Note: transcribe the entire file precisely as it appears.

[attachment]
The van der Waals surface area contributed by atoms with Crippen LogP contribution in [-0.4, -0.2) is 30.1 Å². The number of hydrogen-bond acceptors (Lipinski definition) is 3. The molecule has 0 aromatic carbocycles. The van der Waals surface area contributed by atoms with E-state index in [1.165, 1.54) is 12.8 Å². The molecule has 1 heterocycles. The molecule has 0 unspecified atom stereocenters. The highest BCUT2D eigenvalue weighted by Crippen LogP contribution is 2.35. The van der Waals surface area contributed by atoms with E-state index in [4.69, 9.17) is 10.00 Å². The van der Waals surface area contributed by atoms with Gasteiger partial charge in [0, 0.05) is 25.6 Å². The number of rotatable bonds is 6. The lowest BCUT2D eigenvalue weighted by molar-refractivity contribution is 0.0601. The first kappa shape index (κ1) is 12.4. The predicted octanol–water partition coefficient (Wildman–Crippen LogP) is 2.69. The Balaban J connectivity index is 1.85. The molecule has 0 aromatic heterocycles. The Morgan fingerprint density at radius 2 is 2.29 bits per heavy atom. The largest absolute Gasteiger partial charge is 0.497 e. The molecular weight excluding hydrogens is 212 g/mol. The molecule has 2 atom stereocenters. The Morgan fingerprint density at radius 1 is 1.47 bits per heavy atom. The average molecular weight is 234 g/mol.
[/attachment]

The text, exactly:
The van der Waals surface area contributed by atoms with Crippen LogP contribution in [-0.4, -0.2) is 30.1 Å². The number of hydrogen-bond acceptors (Lipinski definition) is 3. The molecule has 0 aromatic carbocycles. The van der Waals surface area contributed by atoms with E-state index in [1.165, 1.54) is 12.8 Å². The molecule has 1 heterocycles. The molecule has 0 unspecified atom stereocenters. The highest BCUT2D eigenvalue weighted by Crippen LogP contribution is 2.35. The van der Waals surface area contributed by atoms with E-state index in [4.69, 9.17) is 10.00 Å². The van der Waals surface area contributed by atoms with Gasteiger partial charge in [0, 0.05) is 25.6 Å². The number of rotatable bonds is 6. The lowest BCUT2D eigenvalue weighted by molar-refractivity contribution is 0.0601. The first kappa shape index (κ1) is 12.4. The predicted octanol–water partition coefficient (Wildman–Crippen LogP) is 2.69. The Balaban J connectivity index is 1.85. The molecule has 0 aromatic heterocycles. The Morgan fingerprint density at radius 2 is 2.29 bits per heavy atom. The largest absolute Gasteiger partial charge is 0.497 e. The molecular weight excluding hydrogens is 212 g/mol. The molecule has 2 atom stereocenters. The Morgan fingerprint density at radius 1 is 1.47 bits per heavy atom. The average molecular weight is 234 g/mol.